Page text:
State regulators closed Heritage Community Bank of Glenwood, Ill. and Security Savings Bank of Henderson, Nev. Friday, bringing the total number of U.S. banking institutions closed during 2009 to 16. The Federal Deposit Insurance Corp. was appointed receiver and arranged for other institutions to acquire all of the failed banks' deposits, including uninsured balances and CD deposits made through brokers. Both failed institutions were included in TheStreet.com's updated list of undercapitalized banks, which is the second list in our recent article focusing on undercapitalized savings and loans. Please see TheStreet.com's Bank Failure Map for an interactive summary of all previous bank and S&L failures during 2008 and 2009. The FDIC also announced amendments to the restoration plan for its deposit insurance fund, including an extra 20-basis point assessment on deposits, in addition to deposit insurance premiums already being collected. The assessments will be charged on Sept. 30. When the FDIC released its Quarterly Banking Profile Thursday, it announced that its deposit insurance fund totaled $18.9 billion as of Dec. 31, a decline of $15.7 billion during the fourth quarter, as the agency handled twelve bank failures. The agency also announced a combined net loss of $26.2 billion for the bank and S&L industry during the fourth quarter of 2008.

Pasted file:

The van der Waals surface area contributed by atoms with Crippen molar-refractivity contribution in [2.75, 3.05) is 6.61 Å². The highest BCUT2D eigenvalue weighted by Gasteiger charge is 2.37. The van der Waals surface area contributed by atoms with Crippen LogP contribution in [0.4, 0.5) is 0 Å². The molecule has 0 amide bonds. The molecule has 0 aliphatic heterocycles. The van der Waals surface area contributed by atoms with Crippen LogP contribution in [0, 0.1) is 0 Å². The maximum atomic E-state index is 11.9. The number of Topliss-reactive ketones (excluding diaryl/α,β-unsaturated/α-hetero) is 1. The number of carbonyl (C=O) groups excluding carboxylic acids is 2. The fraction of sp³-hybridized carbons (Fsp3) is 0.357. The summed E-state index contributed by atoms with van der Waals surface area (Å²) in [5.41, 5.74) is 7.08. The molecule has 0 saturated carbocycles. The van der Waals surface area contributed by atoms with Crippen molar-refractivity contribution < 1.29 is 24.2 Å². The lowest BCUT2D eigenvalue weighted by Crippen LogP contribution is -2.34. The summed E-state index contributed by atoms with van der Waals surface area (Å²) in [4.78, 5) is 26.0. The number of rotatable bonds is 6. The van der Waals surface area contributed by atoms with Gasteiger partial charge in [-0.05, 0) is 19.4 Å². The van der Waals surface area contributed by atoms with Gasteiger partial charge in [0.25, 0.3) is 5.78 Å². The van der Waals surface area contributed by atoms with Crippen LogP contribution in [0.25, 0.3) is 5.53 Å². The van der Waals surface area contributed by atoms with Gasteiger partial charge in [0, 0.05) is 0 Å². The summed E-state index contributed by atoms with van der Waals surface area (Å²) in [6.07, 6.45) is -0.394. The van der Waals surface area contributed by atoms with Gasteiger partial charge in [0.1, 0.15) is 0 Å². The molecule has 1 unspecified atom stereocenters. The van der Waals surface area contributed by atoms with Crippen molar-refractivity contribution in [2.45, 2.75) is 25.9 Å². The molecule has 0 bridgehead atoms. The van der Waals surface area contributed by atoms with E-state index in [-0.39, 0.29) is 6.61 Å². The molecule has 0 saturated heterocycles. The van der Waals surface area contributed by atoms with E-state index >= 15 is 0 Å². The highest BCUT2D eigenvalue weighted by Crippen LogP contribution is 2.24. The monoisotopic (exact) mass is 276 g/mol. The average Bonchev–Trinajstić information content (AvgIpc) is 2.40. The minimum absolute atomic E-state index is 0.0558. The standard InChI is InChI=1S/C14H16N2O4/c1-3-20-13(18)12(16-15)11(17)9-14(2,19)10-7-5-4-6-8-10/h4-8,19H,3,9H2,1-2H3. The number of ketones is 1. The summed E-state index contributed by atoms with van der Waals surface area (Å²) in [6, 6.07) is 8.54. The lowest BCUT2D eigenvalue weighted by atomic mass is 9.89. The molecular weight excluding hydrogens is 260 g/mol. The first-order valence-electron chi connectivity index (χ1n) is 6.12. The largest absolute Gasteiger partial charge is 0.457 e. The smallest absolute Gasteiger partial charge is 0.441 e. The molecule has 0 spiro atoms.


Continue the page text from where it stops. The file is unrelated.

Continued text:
While the Illinois Department of Financial Professional Regulation had not yet issued a press release Friday night on the failure of Heritage Community Bank, the institution was significantly undercapitalized per regulatory guidelines, with a tier 1 leverage ratio of 2.04% and a total risk-based capital ratio of 3.29% as of Dec. 31. These ratios need to be at least 5% and 10%, respectively, for an institution to be considered well-capitalized. TheStreet.com Ratings had assigned Heritage Community Bank an E (Very Weak) financial strength rating in September, downgrading the institution from the D- (Weak) rating assigned in December 2007. Heritage Community reported net losses of $21 million during 2008 as loan losses mounted, primarily in the institution's construction loan portfolio. The FDIC estimated that the cost to its insurance fund would be $41.6 million. As part of its agreement with MB Financial, the FDIC agreed to "share in the losses on approximately $181 million in assets covered under the agreement."
TheStreet.com Ratings had assigned Security Savings Bank an E (Very Weak) financial strength rating in December, based on Sep. 30 data, when the institution was still considered well-capitalized. This was a downgrade from an E+ rating the previous quarter. Before that, the institution had received a D- (Weak) rating in December 2007. Like so many failed banks in states at the forefront of the real estate boom-and-bust cycle, Security Savings was overwhelmed by loan losses concentrated in its construction lending portfolio. The FDIC retained approximately $127 million of the failed bank's remaining assets for later disposition and estimated the cost to its insurance fund would be $59.1 million.